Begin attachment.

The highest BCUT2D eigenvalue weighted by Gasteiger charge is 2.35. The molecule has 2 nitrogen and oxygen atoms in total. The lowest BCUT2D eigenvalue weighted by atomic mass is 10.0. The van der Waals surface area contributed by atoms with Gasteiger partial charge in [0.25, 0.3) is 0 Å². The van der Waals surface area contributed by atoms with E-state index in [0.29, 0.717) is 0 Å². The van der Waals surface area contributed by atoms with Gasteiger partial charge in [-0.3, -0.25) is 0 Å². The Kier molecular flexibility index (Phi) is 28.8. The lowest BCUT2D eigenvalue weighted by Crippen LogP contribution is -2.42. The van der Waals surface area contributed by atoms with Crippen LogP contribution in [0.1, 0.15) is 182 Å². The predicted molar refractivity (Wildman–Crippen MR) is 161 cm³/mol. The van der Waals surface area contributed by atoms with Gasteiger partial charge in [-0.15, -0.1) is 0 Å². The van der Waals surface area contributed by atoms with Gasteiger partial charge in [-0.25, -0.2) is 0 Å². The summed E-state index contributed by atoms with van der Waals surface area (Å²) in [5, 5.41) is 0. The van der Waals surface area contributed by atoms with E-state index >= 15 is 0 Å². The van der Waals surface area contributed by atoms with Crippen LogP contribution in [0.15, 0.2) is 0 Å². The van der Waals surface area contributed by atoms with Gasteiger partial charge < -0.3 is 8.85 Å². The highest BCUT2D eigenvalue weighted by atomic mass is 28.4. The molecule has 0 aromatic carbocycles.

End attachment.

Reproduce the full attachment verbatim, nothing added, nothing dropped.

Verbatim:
The highest BCUT2D eigenvalue weighted by Gasteiger charge is 2.35. The molecule has 2 nitrogen and oxygen atoms in total. The lowest BCUT2D eigenvalue weighted by atomic mass is 10.0. The van der Waals surface area contributed by atoms with Gasteiger partial charge in [0.25, 0.3) is 0 Å². The van der Waals surface area contributed by atoms with E-state index in [0.29, 0.717) is 0 Å². The van der Waals surface area contributed by atoms with Gasteiger partial charge in [-0.3, -0.25) is 0 Å². The Kier molecular flexibility index (Phi) is 28.8. The lowest BCUT2D eigenvalue weighted by Crippen LogP contribution is -2.42. The van der Waals surface area contributed by atoms with Crippen LogP contribution in [0.1, 0.15) is 182 Å². The predicted molar refractivity (Wildman–Crippen MR) is 161 cm³/mol. The van der Waals surface area contributed by atoms with Gasteiger partial charge in [-0.15, -0.1) is 0 Å². The van der Waals surface area contributed by atoms with Gasteiger partial charge in [-0.25, -0.2) is 0 Å². The summed E-state index contributed by atoms with van der Waals surface area (Å²) in [5, 5.41) is 0. The van der Waals surface area contributed by atoms with E-state index >= 15 is 0 Å². The van der Waals surface area contributed by atoms with Crippen LogP contribution in [0.15, 0.2) is 0 Å². The van der Waals surface area contributed by atoms with Gasteiger partial charge < -0.3 is 8.85 Å². The highest BCUT2D eigenvalue weighted by atomic mass is 28.4. The molecule has 0 aromatic carbocycles.